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A Comparison of parenting stress between mothers of children with spina bifida and able bodied controls
© Ong et al; licensee BioMed Central Ltd. 2010
Published: 15 December 2010
To compare parenting stress between mothers of children with spina bifida and mothers of able-bodied controls, and to explore factors other than the disease that moderate stress.
Materials and methods
81 mothers of children with spina bifida and 69 mothers of children with acute, non-disabling illnesses aged 1-18 years completed the Parenting Stress Index Short Form (PSI/SF) and General Health Questionnaire-12 (GHQ). Each child’s adaptive skills was assessed using the Vineland Adaptive Behaviour Scales (VABS). Medical and sociodemographic data were collected from a combination of case notes’ reviews and direct interviews. Multiple regression analysis was used to determine factors related to Parental Distress (PD), Parent-Child Dysfunctional Interaction (P-CDI) and Difficult Child (DC) sub domains of the PSI.
Compared to controls, mothers of children with spina bifida had lower educational levels and were more likely to be the main caregiver and not working. They also had significantly higher mean scores for the GHQ, Total PSI/SF and the PD (Parent Domain), DC (Difficult Child) and P-CDI (Parent-Child Dysfunctional Interaction) sub scales. Children with spina bifida had lower VABS scores, indicating poorer adaptive skills, than controls. Single parent status, having a child with spina bifida and higher Life Stress scores were associated with higher PD scores. Single parent status, higher Life stress and GHQ scores were associated with higher DC scores. The only factor associated with higher P-CDI scores was lower VABS scores.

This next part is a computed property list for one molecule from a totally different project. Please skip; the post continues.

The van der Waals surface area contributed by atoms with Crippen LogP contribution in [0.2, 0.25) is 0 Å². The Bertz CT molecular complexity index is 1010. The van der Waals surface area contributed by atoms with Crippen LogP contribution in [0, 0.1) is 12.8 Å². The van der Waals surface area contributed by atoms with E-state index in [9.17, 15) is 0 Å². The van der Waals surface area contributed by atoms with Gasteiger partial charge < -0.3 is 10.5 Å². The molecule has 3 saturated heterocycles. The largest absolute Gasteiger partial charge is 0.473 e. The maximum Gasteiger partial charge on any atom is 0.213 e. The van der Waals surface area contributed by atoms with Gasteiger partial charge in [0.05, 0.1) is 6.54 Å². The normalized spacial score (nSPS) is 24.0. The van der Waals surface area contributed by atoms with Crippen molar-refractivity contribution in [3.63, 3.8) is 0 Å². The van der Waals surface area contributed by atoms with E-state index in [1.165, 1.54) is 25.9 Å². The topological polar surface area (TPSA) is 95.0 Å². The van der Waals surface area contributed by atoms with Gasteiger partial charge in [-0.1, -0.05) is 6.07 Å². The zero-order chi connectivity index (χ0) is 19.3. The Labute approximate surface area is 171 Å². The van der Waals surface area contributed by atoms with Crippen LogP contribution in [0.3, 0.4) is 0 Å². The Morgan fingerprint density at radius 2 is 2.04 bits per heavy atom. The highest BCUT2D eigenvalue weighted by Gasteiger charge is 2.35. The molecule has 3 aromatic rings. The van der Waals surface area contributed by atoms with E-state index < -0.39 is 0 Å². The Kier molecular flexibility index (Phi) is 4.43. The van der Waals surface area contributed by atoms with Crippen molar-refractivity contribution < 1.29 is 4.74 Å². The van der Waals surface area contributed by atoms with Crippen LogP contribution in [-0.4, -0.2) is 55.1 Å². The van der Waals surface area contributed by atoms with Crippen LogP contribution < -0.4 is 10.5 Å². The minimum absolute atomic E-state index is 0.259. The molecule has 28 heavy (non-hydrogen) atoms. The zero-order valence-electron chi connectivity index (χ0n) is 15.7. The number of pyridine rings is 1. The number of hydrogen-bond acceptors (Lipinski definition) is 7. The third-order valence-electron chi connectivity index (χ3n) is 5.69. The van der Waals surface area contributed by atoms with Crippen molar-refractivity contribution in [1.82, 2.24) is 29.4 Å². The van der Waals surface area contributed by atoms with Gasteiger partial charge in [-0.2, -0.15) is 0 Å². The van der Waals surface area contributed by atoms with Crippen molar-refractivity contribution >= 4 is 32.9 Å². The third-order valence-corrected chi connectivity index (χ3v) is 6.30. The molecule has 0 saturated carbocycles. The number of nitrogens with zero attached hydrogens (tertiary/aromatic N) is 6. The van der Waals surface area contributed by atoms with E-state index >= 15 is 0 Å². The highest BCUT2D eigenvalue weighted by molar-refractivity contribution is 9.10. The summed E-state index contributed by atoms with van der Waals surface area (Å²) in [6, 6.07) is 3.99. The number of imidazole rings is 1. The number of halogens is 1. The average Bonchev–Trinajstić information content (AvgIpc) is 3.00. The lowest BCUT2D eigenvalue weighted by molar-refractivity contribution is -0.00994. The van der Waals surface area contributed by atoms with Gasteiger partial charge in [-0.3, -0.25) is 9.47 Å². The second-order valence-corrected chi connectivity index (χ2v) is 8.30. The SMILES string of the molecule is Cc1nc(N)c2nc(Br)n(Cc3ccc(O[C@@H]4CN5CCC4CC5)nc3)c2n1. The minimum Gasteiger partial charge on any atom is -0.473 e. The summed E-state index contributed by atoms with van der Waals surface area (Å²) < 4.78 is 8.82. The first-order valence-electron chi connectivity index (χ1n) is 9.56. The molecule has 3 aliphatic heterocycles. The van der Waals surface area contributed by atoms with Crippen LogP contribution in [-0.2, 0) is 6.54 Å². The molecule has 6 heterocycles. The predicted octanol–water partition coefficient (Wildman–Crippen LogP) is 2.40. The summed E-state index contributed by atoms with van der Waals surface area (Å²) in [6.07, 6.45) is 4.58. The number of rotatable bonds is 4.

Factors such as life stress events, single parent status, maternal mental health status and the child’s adaptive skills appear to moderate the impact of spina bifida on various aspects of parenting stress.
This article is published under license to BioMed Central Ltd. This is an open access article distributed under the terms of the Creative Commons Attribution License (http://creativecommons.org/licenses/by/2.0), which permits unrestricted use, distribution, and reproduction in any medium, provided the original work is properly cited.